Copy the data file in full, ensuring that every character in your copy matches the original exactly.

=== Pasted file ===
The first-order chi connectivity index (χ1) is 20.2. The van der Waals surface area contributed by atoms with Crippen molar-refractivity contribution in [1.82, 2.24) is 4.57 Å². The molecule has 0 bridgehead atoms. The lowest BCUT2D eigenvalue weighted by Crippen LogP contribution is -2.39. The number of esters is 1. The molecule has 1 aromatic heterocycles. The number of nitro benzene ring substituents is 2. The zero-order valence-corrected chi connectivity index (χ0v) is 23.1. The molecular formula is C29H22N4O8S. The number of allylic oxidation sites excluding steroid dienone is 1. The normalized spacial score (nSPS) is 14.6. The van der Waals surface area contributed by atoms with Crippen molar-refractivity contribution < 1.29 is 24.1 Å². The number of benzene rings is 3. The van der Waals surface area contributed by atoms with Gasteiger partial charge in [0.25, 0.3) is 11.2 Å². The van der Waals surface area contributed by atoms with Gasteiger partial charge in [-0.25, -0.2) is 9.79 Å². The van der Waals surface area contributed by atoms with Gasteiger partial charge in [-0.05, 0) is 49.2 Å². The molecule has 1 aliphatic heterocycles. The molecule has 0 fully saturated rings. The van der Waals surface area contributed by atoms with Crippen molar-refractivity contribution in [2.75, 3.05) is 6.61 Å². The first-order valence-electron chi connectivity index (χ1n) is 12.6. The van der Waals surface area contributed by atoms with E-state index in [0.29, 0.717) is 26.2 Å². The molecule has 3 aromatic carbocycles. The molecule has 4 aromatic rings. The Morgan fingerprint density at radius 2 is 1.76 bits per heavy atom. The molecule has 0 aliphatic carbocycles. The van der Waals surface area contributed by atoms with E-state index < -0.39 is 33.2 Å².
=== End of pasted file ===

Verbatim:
The first-order chi connectivity index (χ1) is 20.2. The van der Waals surface area contributed by atoms with Crippen molar-refractivity contribution in [1.82, 2.24) is 4.57 Å². The molecule has 0 bridgehead atoms. The lowest BCUT2D eigenvalue weighted by Crippen LogP contribution is -2.39. The number of esters is 1. The molecule has 1 aromatic heterocycles. The number of nitro benzene ring substituents is 2. The zero-order valence-corrected chi connectivity index (χ0v) is 23.1. The molecular formula is C29H22N4O8S. The number of allylic oxidation sites excluding steroid dienone is 1. The normalized spacial score (nSPS) is 14.6. The van der Waals surface area contributed by atoms with Crippen molar-refractivity contribution < 1.29 is 24.1 Å². The number of benzene rings is 3. The van der Waals surface area contributed by atoms with Gasteiger partial charge in [0.25, 0.3) is 11.2 Å². The van der Waals surface area contributed by atoms with Gasteiger partial charge in [-0.25, -0.2) is 9.79 Å². The van der Waals surface area contributed by atoms with Gasteiger partial charge in [-0.05, 0) is 49.2 Å². The molecule has 1 aliphatic heterocycles. The molecule has 0 fully saturated rings. The van der Waals surface area contributed by atoms with Crippen molar-refractivity contribution in [2.75, 3.05) is 6.61 Å². The first-order valence-electron chi connectivity index (χ1n) is 12.6. The van der Waals surface area contributed by atoms with E-state index in [0.29, 0.717) is 26.2 Å². The molecule has 3 aromatic carbocycles. The molecule has 4 aromatic rings. The Morgan fingerprint density at radius 2 is 1.76 bits per heavy atom. The molecule has 0 aliphatic carbocycles. The van der Waals surface area contributed by atoms with E-state index < -0.39 is 33.2 Å².